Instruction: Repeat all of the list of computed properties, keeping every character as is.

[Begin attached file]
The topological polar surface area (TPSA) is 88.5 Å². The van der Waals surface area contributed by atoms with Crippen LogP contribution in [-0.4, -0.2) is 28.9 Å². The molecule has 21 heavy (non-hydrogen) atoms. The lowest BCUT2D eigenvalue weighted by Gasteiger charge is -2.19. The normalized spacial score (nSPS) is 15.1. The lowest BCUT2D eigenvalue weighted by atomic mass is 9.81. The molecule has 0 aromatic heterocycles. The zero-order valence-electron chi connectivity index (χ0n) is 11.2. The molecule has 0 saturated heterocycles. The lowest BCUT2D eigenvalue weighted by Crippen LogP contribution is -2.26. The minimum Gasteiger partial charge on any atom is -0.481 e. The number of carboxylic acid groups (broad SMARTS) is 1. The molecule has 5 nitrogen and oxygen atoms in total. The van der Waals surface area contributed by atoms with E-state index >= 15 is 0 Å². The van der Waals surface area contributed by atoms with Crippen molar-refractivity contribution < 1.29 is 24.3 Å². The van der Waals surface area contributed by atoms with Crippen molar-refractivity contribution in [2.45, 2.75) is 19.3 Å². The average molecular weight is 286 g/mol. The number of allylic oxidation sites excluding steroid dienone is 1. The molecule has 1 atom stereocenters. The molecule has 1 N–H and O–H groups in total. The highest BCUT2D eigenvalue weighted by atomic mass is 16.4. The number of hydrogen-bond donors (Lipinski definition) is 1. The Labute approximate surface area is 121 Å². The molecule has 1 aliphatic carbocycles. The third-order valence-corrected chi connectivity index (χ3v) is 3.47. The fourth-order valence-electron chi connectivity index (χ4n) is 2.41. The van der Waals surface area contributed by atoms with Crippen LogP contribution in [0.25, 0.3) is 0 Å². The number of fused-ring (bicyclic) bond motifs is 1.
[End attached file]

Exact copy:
The topological polar surface area (TPSA) is 88.5 Å². The van der Waals surface area contributed by atoms with Crippen LogP contribution in [-0.4, -0.2) is 28.9 Å². The molecule has 21 heavy (non-hydrogen) atoms. The lowest BCUT2D eigenvalue weighted by Gasteiger charge is -2.19. The normalized spacial score (nSPS) is 15.1. The lowest BCUT2D eigenvalue weighted by atomic mass is 9.81. The molecule has 0 aromatic heterocycles. The zero-order valence-electron chi connectivity index (χ0n) is 11.2. The molecule has 0 saturated heterocycles. The lowest BCUT2D eigenvalue weighted by Crippen LogP contribution is -2.26. The minimum Gasteiger partial charge on any atom is -0.481 e. The number of carboxylic acid groups (broad SMARTS) is 1. The molecule has 5 nitrogen and oxygen atoms in total. The van der Waals surface area contributed by atoms with E-state index >= 15 is 0 Å². The van der Waals surface area contributed by atoms with Crippen molar-refractivity contribution < 1.29 is 24.3 Å². The van der Waals surface area contributed by atoms with Crippen molar-refractivity contribution in [2.45, 2.75) is 19.3 Å². The average molecular weight is 286 g/mol. The number of allylic oxidation sites excluding steroid dienone is 1. The molecule has 1 atom stereocenters. The molecule has 1 N–H and O–H groups in total. The highest BCUT2D eigenvalue weighted by atomic mass is 16.4. The number of hydrogen-bond donors (Lipinski definition) is 1. The Labute approximate surface area is 121 Å². The molecule has 1 aliphatic carbocycles. The third-order valence-corrected chi connectivity index (χ3v) is 3.47. The fourth-order valence-electron chi connectivity index (χ4n) is 2.41. The van der Waals surface area contributed by atoms with Crippen LogP contribution in [0.25, 0.3) is 0 Å². The number of fused-ring (bicyclic) bond motifs is 1.